From the near collapse of Bear Stearns in March to the bankruptcy of Lehman Brothers in September, the past year saw the unthinkable take place in the financial services industry.
The entire landscape for financial services was altered, as some industry giants were either bought up or disappeared altogether, while others were forced to adopt new structures. Not surprisingly, share prices in much of the sector reflected the upheaval.
The year began with many financial firms attempting to minimize losses tied to rising mortgage defaults and the deteriorating housing market. Investment bank Bear Stearns Cos., which was heavily invested in bonds backed by troubled mortgages, was among the first to crack.
In March, clients pulled money out of the investment bank fearing it wouldn't be able to meet its financial obligations. Its stock _ which had traded as high as $153.50 in June 2007 according to Ned Davis Research _ tumbled. The government helped broker a deal to sell Bear Stearns to JPMorgan Chase & Co. for $10 per share, after an initial price of $2 per share. The plan marked the beginning of the U.S. government's effort and billions of dollars spent to rescue the troubled industry.
Problems broadened in the credit and lending markets through the summer and exploded in September. The pain extended to financial services companies including insurers and mortgage, student and credit card lenders.
"One would've had to be an incredibly dour person to imagine that type of destruction," said Anton Schutz, portfolio manager of the Burnham Financial Industries Fund and Burnham Financial Services Fund. "Firms focused on lending to homeowners failed and firms with tremendous securities portfolios linked to those loans failed."
The Dow Jones U.S. General Financial Services Index slid 63 percent in 2008 as shares of companies like student lender Sallie Mae and asset manager Janus Capital Group Inc. lost between half or nearly all of their value. In the same period, the Dow Jones Total Market index fell 39 percent and the Standard & Poor's 500 index dropped 39 percent.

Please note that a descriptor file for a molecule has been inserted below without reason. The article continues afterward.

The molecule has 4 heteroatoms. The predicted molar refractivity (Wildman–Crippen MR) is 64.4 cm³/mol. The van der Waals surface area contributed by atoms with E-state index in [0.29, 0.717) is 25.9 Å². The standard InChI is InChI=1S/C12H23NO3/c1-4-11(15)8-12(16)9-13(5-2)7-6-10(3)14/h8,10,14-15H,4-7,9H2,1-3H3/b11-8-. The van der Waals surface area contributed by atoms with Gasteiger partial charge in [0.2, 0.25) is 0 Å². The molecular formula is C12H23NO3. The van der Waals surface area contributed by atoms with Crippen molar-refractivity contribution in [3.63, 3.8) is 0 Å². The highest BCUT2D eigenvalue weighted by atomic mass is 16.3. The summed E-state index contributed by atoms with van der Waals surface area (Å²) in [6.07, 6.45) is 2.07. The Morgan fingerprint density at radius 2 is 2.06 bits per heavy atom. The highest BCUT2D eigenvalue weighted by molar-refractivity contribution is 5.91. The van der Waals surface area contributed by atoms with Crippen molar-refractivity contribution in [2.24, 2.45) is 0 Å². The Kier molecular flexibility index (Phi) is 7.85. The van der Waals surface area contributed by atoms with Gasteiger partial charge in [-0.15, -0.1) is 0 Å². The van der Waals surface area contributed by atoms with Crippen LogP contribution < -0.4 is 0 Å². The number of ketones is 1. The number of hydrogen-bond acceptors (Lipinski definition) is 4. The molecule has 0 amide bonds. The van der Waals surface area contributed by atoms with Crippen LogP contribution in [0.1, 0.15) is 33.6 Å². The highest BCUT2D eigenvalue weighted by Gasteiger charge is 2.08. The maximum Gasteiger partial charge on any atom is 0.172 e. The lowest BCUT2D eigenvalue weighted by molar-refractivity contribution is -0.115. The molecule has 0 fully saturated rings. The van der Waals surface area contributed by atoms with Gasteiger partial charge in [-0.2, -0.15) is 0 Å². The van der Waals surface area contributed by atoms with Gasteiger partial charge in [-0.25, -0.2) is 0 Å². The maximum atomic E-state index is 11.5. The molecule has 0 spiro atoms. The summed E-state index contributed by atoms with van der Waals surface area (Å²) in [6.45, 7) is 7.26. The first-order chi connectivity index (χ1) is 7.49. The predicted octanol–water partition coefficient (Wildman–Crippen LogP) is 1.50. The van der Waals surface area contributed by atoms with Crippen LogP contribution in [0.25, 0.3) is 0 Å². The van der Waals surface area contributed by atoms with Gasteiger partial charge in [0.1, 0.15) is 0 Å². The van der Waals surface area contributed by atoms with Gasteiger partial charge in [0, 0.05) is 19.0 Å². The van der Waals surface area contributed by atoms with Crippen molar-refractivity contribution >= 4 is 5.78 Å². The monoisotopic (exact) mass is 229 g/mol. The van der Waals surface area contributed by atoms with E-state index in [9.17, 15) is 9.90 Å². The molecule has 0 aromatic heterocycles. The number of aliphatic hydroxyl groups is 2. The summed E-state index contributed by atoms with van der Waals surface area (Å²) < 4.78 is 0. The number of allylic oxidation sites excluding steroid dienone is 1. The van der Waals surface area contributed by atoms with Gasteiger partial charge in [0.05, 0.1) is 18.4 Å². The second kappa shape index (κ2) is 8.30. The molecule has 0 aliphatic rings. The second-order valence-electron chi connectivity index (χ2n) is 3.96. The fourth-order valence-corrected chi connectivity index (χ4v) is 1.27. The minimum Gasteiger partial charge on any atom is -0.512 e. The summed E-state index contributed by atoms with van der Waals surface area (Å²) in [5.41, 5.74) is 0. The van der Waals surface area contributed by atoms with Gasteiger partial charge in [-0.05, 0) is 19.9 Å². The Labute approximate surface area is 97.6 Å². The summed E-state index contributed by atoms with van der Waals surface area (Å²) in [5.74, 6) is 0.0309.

Companies heavily invested in mortgage lending fared the worst throughout the year. IndyMac Bancorp Inc., a California-based bank that focused primarily on mortgage lending, failed in July.
In September, mortgage financiers Fannie Mae and Freddie Mac, which own or guarantee nearly half of all U.S. mortgages, were taken over by the government. Each company's shares fell about 98 percent in 2008.
"At the beginning of the year, the focus was on subprime and really all residential real estate credit," said Frederick Cannon, an analyst at Keefe, Bruyette & Woods Inc. "At the end of the year, (the industry) was looking at credit risk across all debt."
Lehman was devastated, in part, by its business in complex insurance-like instruments called credit default swaps. Problems with swaps also led the government to bailout insurance giant American International Group Inc. with a package of loans now totaling about $150 billion. Citigroup Inc. also received billions of dollars in aid from the government amid concern about its capital position. Citi shares fell 77 percent during the year.
Within days of Lehman's bankruptcy filing in September, Merrill Lynch & Co. sold itself to Bank of America Corp. as investors worried about the ability of investment banks to remain independent amid the tumult.
After the Lehman collapse and Merrill Lynch sale, investment banking stalwarts Goldman Sachs Group Inc. and Morgan Stanley _ viewed as safer bets during the initial downturn _ became bank holding companies in an effort to access a wide array of federal lending programs, including a $700 billion Treasury Department plan to directly invest in banks. Other financial firms like American Express Co. and CIT Group Inc. became bank holding companies in recent months.
Both Goldman and Morgan Stanley reported quarterly losses of more than $2 billion for the quarter ended Nov. 30 _ Goldman's first quarterly loss since it went public in 1999. Goldman shares plummeted 62 percent in 2008, while Morgan Stanley shares declined 71 percent.
In 2008, financial companies mostly speculated about losses. In 2009, they will feel more pain as they record actual losses, Cannon said.
"It might be a painful medicine, but it helps us get through the cycle," Cannon said.
Even sectors of the financial services industry without credit risk exposure or those that remained conservative in recent years and have not faced mounting loan losses were unable to avoid getting tangled up in the 2008 downturn. Shares of companies like stock exchange operator CME Group Inc. fell 71 percent and shares of credit card processor MasterCard Inc. sagged 35 percent and are down more than 50 percent from their 2008 peak.